Theater review Inspired by reality, a gas bill from the Nazi occupation drops out of the mailbox

The play by the Israeli Maya Arad Yasuri, despite its heavy subjects, is also funny.

Drama

Amsterdam. Premiere of the Finnish premiere at Valtimonteatteri 15.10. Play by Maya Arad Yasur, directed by Heikki Häkkä. Suomennos Patrik Nurminen, staging Ari Kortelampi, light and sound Heikki Häkkä, Ari Kortelampi, music arrangement Suvi Isotalo. In roles Anna Ranta, Asta Rentola, Mona Kortelampi. ★★★★

Israeli-born, In 2019, the violinist living in Amsterdam will receive a gas bill from 1944. The bill, including interest, has increased to EUR 1,700. To whom was the bill originally sent and who used the gas during the period when Amsterdam was under Nazi occupation?

Israeli Maya Arad Yasur wrote now that he had received his Finnish premiere at Valtimonteatteri Amsterdamplay (2018) While living in the city itself.

The story is inspired by reality: in 2012, letters were found in the Amsterdam City Archives about Jews released from concentration camps. They said they had received bear bills from the city while they were locked in death camps.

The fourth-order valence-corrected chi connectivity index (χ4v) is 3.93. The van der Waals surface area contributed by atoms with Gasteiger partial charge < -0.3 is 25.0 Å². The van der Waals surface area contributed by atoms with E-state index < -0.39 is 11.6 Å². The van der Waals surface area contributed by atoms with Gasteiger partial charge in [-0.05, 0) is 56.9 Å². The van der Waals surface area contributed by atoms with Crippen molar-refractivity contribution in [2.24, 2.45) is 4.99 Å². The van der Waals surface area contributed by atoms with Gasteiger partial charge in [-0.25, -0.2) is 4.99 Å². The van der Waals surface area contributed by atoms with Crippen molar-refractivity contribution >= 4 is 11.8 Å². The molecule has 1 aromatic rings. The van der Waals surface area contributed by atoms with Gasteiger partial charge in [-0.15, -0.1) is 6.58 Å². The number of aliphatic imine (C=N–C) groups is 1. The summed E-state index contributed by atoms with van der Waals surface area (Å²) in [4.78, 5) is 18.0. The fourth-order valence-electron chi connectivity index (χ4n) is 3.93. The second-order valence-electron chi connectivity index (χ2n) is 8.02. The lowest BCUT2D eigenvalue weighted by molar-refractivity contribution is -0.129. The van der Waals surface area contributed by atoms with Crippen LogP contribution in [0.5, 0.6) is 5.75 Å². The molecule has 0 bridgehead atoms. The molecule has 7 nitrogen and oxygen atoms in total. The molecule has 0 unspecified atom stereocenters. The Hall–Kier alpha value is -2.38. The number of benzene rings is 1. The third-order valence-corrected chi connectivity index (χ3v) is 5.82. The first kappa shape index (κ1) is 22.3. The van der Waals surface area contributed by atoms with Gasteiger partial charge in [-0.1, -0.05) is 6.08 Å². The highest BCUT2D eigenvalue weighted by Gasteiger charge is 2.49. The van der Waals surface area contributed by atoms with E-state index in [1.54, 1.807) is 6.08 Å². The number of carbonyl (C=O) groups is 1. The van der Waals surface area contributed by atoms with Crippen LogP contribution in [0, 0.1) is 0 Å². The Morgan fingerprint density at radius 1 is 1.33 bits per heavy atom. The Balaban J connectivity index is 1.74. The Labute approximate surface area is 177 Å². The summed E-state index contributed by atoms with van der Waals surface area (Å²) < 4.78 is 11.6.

Yasurin the narrative solution of the play is at once an ingenious and inseparable part of its content.

There are no characters, but the Actors, in this case three, work together on stage to develop the violinist’s story like a Brechtian play.

Was the landing slid under the woman’s door or was it left on the stairs, as is done in Amsterdam? Did the woman receive the letter from the mailman? No, he got it from a neighbor upstairs.

Speculation and through dialogue, the performance thrills like layers of the present, history, the Holocaust, identity, and xenophobia.

The gas bill is a fairly easy metaphor for how future generations will always have to pay for previous crimes, but the narrative and the mystery contained in the play make it less banal.

The house along the violinist’s Keizersgracht canal becomes a black hole in history that absorbs the tragic lives of all its inhabitants, the stumbling blocks of those who walked down the street from a Dutch Jewish philosopher Baruch Spinozasta Otto to Frank. The ages are condensing and history repeats itself. Even the mystery of the letter is finally clear.

The play the narrative solution requires a lot from both actors and viewers. Cast Anna Ranta, Asta Rentola and Mona Kortelampi survive a minimalist interpretation wonderfully.

Especially Mona Kortelampi’s strong physicality speaks for itself and despite her heavy subjects, the performance is also fun.

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